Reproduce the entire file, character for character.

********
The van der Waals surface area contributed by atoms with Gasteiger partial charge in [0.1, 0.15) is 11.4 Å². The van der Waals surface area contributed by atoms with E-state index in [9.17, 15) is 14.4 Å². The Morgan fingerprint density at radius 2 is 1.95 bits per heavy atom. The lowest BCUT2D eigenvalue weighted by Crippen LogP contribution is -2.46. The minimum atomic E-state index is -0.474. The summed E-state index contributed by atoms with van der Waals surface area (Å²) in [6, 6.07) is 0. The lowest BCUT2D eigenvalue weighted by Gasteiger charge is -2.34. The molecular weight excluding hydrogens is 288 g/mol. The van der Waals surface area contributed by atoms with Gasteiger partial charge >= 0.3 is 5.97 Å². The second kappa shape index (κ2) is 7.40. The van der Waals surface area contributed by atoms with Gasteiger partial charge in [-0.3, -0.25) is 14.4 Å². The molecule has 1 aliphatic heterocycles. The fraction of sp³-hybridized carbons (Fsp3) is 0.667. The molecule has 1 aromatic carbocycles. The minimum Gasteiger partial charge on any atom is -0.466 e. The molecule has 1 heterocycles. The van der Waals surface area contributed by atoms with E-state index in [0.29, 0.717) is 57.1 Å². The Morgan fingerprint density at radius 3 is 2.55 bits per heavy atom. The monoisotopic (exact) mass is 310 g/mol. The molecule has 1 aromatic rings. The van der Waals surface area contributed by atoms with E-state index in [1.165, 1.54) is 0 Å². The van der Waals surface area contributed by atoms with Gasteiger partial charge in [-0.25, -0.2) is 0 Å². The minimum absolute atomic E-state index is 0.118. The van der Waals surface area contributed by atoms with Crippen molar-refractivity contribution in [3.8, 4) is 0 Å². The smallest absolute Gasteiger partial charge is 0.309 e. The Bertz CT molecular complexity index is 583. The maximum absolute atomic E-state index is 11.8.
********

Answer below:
The van der Waals surface area contributed by atoms with Gasteiger partial charge in [0.1, 0.15) is 11.4 Å². The van der Waals surface area contributed by atoms with E-state index in [9.17, 15) is 14.4 Å². The Morgan fingerprint density at radius 2 is 1.95 bits per heavy atom. The lowest BCUT2D eigenvalue weighted by Crippen LogP contribution is -2.46. The minimum atomic E-state index is -0.474. The summed E-state index contributed by atoms with van der Waals surface area (Å²) in [6, 6.07) is 0. The lowest BCUT2D eigenvalue weighted by Gasteiger charge is -2.34. The molecular weight excluding hydrogens is 288 g/mol. The van der Waals surface area contributed by atoms with Gasteiger partial charge >= 0.3 is 5.97 Å². The second kappa shape index (κ2) is 7.40. The van der Waals surface area contributed by atoms with Gasteiger partial charge in [-0.3, -0.25) is 14.4 Å². The molecule has 1 aliphatic heterocycles. The fraction of sp³-hybridized carbons (Fsp3) is 0.667. The molecule has 1 aromatic carbocycles. The minimum Gasteiger partial charge on any atom is -0.466 e. The molecule has 1 heterocycles. The van der Waals surface area contributed by atoms with E-state index in [0.29, 0.717) is 57.1 Å². The Morgan fingerprint density at radius 3 is 2.55 bits per heavy atom. The monoisotopic (exact) mass is 310 g/mol. The molecule has 1 aromatic rings. The van der Waals surface area contributed by atoms with E-state index in [1.165, 1.54) is 0 Å². The van der Waals surface area contributed by atoms with Gasteiger partial charge in [-0.25, -0.2) is 0 Å². The minimum absolute atomic E-state index is 0.118. The van der Waals surface area contributed by atoms with Crippen molar-refractivity contribution in [3.8, 4) is 0 Å². The smallest absolute Gasteiger partial charge is 0.309 e. The Bertz CT molecular complexity index is 583. The maximum absolute atomic E-state index is 11.8.